Bloomberg: Burson-Marsteller Chief Mark Penn on How to Handle a Crisis

Burson-Marsteller Chief Mark Penn on How to Handle a Crisis

“As a leader, you have to balance the desire to say something right away with the need to get the facts,” Mark Penn, chief executive officer of Burson- Marsteller, says in Bloomberg Businessweek’s Sept. 26 edition. “People typically err on the side of saying something too soon and then have to eat most of what they said.

There are two phases: the hurricane and the cleanup. During the hurricane, you’re trying to keep the house standing and keep your organization functioning. Whether you win, lose, or draw, unless all the employees are on board and focused, you’ve lost. When the immediacy of the crisis is over, then you figure out what changes to make and how you rebuild your image. It can be a two-year process, but most companies recover.

Former U.S. President Bill Clinton is the best crisis responder I’ve ever worked with. He’s a strong leader, and he’s goal-oriented to solve the problem, whether it’s the nation’s deficit or impeachment. He won by going against the conventional wisdom of crisis management. People think you should get out there and apologize and everything will be fine. That’s not always true.

In some industries you can anticipate what the likely crisis will be. You need a plan and the right person out there as the central voice. Don’t throw your chief executive officer in the middle of every story. In the BP Plc crisis, CEO Tony Hayward underplayed the gravity initially, and then he arguably overplayed it because he was on the defensive. Was there a workaround? Sure. He could have hired General Colin Powell. If there’s a massive incident in the Gulf of Mexico, the person you’d have the most confidence in is someone from the American military.”

The Huffington Post: Strategy Corner: Obama — Don’t Bring Back Class Warfare

Published Septermber 18, 2011

Barack Obama is careening down the wrong path towards re-election.

He should be working as a president, not a candidate.

He should be claiming the vital center, not abandoning it.

He should be holding down taxes rather than raising them.

He should be mastering the global economy, not running away from it.

And most of all, he should be bringing the country together rather than dividing it through class warfare.

When Al Gore faced a close presidential race in 2000, he abandoned running on peace and prosperity in favor of the people vs. the powerful, only to see his lead evaporate. When John Kerry was facing a tough race in 2004, he spent the last few months after the convention tacking to the left on the Iraq war and other issues to stimulate the base, only to fall even farther behind.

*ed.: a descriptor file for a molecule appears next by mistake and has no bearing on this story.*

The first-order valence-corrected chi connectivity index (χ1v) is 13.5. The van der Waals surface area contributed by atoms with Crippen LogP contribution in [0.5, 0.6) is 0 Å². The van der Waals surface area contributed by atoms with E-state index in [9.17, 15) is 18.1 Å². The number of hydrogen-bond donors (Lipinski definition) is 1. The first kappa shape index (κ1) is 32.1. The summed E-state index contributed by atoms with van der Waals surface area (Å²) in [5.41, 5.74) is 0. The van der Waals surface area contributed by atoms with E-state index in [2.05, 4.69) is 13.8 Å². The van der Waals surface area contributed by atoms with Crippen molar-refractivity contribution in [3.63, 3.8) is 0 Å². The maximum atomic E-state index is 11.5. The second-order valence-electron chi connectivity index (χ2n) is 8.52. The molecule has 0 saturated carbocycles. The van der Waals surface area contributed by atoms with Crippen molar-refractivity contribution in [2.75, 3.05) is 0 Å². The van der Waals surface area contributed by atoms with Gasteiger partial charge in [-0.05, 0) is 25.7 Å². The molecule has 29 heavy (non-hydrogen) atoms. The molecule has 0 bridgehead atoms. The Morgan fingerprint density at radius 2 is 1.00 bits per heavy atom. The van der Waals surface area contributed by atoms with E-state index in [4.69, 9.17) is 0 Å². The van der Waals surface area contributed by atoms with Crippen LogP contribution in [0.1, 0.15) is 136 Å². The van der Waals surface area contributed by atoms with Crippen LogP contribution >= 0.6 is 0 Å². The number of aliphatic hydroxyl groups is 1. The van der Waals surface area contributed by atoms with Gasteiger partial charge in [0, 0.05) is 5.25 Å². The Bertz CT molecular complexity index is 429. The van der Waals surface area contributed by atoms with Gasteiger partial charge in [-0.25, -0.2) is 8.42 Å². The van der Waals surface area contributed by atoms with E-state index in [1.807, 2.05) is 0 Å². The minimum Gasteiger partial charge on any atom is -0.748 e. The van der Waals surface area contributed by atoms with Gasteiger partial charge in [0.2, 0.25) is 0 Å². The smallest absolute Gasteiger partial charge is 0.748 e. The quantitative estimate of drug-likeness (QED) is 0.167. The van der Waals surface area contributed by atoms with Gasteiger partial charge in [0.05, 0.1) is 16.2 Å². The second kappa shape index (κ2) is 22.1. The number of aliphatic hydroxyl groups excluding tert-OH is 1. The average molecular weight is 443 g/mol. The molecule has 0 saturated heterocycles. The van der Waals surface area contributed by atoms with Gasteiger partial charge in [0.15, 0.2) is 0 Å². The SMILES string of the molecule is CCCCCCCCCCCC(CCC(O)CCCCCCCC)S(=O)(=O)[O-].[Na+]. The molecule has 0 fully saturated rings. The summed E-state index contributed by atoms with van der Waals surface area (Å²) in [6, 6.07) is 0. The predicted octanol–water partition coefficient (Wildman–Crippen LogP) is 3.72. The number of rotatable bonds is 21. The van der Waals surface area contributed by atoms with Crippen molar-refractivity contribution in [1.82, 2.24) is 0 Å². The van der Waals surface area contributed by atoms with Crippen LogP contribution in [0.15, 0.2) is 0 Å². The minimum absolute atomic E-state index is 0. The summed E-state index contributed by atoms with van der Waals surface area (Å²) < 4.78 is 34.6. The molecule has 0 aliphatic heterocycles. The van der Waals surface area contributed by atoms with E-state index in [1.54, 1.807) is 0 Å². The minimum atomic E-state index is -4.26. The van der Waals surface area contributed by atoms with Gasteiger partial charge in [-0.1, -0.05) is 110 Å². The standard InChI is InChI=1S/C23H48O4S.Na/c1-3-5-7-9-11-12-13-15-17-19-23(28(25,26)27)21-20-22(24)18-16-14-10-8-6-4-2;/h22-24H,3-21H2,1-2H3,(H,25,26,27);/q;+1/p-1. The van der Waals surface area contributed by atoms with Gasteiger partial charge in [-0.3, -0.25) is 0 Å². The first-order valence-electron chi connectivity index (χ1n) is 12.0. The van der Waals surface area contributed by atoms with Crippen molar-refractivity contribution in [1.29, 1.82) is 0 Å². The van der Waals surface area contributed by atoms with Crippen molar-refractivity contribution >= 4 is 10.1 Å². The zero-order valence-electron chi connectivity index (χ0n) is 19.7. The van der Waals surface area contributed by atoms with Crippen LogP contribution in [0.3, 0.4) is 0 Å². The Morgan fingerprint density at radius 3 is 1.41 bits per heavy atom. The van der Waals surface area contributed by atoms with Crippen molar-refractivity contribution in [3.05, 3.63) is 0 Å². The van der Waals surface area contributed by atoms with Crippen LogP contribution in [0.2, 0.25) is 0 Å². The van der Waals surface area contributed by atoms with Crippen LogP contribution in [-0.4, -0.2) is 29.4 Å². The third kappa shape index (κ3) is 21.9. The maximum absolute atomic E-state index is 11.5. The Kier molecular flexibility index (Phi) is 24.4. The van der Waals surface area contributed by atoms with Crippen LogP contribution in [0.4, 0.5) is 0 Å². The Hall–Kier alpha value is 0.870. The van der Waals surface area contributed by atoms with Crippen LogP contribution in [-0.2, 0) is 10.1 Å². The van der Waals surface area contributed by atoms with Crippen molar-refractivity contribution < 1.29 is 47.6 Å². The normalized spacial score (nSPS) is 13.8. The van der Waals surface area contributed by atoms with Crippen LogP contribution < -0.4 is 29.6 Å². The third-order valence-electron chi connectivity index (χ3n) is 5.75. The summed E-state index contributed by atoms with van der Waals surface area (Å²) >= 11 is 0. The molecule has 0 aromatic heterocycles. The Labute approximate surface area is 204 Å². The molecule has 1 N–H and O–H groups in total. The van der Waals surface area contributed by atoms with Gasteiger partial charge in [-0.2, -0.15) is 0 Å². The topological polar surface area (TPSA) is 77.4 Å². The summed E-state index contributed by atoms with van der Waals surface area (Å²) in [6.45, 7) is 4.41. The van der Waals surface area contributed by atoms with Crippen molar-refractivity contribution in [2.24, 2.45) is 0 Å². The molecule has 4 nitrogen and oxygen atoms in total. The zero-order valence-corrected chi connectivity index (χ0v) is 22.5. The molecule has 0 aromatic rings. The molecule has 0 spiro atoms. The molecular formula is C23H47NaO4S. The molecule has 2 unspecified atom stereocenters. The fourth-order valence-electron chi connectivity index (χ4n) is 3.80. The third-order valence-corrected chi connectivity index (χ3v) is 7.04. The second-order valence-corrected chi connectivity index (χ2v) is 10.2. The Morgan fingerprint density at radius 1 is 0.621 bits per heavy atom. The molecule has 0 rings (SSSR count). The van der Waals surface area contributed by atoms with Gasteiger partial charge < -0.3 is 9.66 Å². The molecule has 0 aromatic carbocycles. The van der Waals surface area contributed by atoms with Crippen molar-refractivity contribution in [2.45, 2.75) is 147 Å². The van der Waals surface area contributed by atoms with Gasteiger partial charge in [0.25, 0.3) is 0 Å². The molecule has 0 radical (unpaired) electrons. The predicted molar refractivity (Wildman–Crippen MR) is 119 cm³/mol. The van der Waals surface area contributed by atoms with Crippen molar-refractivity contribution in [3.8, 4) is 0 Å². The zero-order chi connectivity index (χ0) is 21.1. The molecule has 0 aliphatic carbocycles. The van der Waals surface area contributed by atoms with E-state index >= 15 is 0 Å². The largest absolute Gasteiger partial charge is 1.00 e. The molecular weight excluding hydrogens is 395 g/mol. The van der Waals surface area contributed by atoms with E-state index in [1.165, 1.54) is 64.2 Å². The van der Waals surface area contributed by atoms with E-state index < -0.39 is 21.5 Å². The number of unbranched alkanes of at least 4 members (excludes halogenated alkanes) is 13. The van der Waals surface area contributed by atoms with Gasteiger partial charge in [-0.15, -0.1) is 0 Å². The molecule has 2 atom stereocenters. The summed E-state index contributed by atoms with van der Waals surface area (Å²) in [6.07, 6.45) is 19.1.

But when Bill Clinton was facing the fight of his political life in his 1996 re-election, he got rid of all the class warfare language used by traditional Democrats, got behind welfare reform and the balanced budget, and supported a strong, activist government that spent and taxed less rather than more. As a result, Clinton trounced the Republican nominee and was the first Democrat to serve a full eight years since Roosevelt. And the country got behind the president.

Read the Full Article at the Huffington Post

The Huffington Post: Finding the American Spirit After 9/11

Published Septermber 12, 2011

America continues to look for its true spirit in a post 9/11 world.

Just as the Vietnam war reset expectations about America in the world, so 9/11 changed America’s outlook in the opening of the 21st century.

Coming off of the Clinton administration highs of boundless peace and prosperity, the public was little prepared for the next decade that would be dominated by war, global strife, surging deficits and problems at home.

More than 2/3rds of the country sees the last 10 years as a decade of decline for America according to a TIME/Aspen Ideas Festival poll I conducted earlier this summer that probed Americans on the decade since the tragic events of September 11, 2001. The country is going through the longest sustained period of unhappiness and deep pessimism since polls started to measure the country’s mood. Today’s teenagers can barely remember a time when things in the country were on the right track.

A country known for its optimism through adversity is having trouble finding the determination and the spirit that has sustained it through everything from world wars to nuclear threats to space races. In fact, a startling 71% see America as worse off now than it was a decade ago, including a majority of every major demographic group other than African Americans

Read the Full Article at the Huffington Post